find the latest legal job
Corporate/Commercial Lawyers (2-5 years PAE)
Category: Corporate and Commercial Law | Location: Adelaide SA 5000
· Specialist commercial law firm · Long-term career progression
View details
Graduate Lawyer / Up to 1.5 yr PAE Lawyer
Category: Personal Injury Law | Location: Brisbane CBD & Inner Suburbs Brisbane QLD
· Mentoring Opportunity in Regional QLD · Personal Injury Law
View details
Corporate and Commercial Partner
Category: Corporate and Commercial Law | Location: Adelaide SA 5000
· Full time · Join a leading Adelaide commercial law firm
View details
In-house Legal Counsel & Commercial Lawyers
Category: Corporate and Commercial Law | Location: All Sydney NSW
· Providing lawyers with flexibility and control over when they work, how they work and who they work for.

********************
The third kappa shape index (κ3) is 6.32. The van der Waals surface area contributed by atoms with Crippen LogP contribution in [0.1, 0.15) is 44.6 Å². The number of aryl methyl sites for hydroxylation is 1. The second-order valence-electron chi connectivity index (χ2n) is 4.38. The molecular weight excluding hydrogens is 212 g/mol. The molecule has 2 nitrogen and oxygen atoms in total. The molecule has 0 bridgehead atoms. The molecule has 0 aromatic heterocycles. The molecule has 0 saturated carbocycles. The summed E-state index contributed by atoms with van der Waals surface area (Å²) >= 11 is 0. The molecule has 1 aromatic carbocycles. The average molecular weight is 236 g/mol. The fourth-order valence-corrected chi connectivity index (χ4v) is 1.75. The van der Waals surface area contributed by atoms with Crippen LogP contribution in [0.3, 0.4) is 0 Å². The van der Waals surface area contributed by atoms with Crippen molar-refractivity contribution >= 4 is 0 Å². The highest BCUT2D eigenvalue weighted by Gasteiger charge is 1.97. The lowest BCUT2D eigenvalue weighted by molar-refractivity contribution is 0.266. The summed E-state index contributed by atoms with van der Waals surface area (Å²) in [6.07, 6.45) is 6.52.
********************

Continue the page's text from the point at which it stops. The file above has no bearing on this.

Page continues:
View details
In-house Legal Counsel & Commercial Lawyers
Category: Corporate and Commercial Law | Location: All Melbourne VIC
· Providing lawyers with flexibility and control over when they work, how they work and who they work for.
View details
Beyond the Sandstone

Beyond the Sandstone

Jonathan Steffanoni reflects on his experiences completing a Juris Doctor degree, and what now lies ahead.

Jonathan Steffanoni reflects on his experiences completing a Juris Doctor degree, and what now lies ahead.

I recently completed a Juris Doctor at RMIT, one of the first wave of law graduates from an institution which has a rich and unique history with the legal profession. No doubt, the well-respected RMIT Articled Clerk’s course which ran between 1962 and 1978 will be familiar to many in the Victorian legal establishment.

Mirroring many other aspects of legal practice, the young RMIT law school represents the nexus of the old and the new. RMIT has embraced technology, with the course being available online through Open Universities Australia, or on campus. The Melbourne City RMIT campus is home to the Old Magistrates Court, the Eight Hours Monument, the Old Melbourne Gaol and the site of a planned memorial remembering the first judicial executions in Victoria in 1842.